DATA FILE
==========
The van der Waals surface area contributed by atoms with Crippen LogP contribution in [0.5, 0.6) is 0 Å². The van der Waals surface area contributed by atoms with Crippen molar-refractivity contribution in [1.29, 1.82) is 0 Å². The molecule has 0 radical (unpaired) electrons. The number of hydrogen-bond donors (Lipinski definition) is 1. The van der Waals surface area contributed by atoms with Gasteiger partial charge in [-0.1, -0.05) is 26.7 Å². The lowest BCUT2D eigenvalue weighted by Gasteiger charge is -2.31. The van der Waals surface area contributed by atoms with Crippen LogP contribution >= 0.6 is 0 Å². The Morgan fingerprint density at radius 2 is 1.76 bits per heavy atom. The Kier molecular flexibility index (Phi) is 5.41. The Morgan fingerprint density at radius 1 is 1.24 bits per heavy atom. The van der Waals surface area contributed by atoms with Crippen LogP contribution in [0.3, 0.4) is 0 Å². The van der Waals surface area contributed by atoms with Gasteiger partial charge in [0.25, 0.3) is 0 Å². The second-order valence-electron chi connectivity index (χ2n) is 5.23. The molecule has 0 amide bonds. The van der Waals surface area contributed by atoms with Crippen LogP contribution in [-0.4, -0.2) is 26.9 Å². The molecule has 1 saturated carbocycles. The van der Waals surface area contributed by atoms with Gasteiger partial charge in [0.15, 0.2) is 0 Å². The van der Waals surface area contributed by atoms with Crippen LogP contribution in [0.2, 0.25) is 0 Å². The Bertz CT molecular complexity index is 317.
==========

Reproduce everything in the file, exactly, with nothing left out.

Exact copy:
The van der Waals surface area contributed by atoms with Crippen LogP contribution in [0.5, 0.6) is 0 Å². The van der Waals surface area contributed by atoms with Crippen molar-refractivity contribution in [1.29, 1.82) is 0 Å². The molecule has 0 radical (unpaired) electrons. The number of hydrogen-bond donors (Lipinski definition) is 1. The van der Waals surface area contributed by atoms with Gasteiger partial charge in [-0.1, -0.05) is 26.7 Å². The lowest BCUT2D eigenvalue weighted by Gasteiger charge is -2.31. The van der Waals surface area contributed by atoms with Crippen LogP contribution >= 0.6 is 0 Å². The Morgan fingerprint density at radius 2 is 1.76 bits per heavy atom. The Kier molecular flexibility index (Phi) is 5.41. The Morgan fingerprint density at radius 1 is 1.24 bits per heavy atom. The van der Waals surface area contributed by atoms with Crippen LogP contribution in [0.3, 0.4) is 0 Å². The van der Waals surface area contributed by atoms with Gasteiger partial charge in [0.25, 0.3) is 0 Å². The second-order valence-electron chi connectivity index (χ2n) is 5.23. The molecule has 0 amide bonds. The van der Waals surface area contributed by atoms with Crippen LogP contribution in [-0.4, -0.2) is 26.9 Å². The molecule has 1 saturated carbocycles. The van der Waals surface area contributed by atoms with Gasteiger partial charge in [0.15, 0.2) is 0 Å². The van der Waals surface area contributed by atoms with Crippen LogP contribution in [0.2, 0.25) is 0 Å². The Bertz CT molecular complexity index is 317.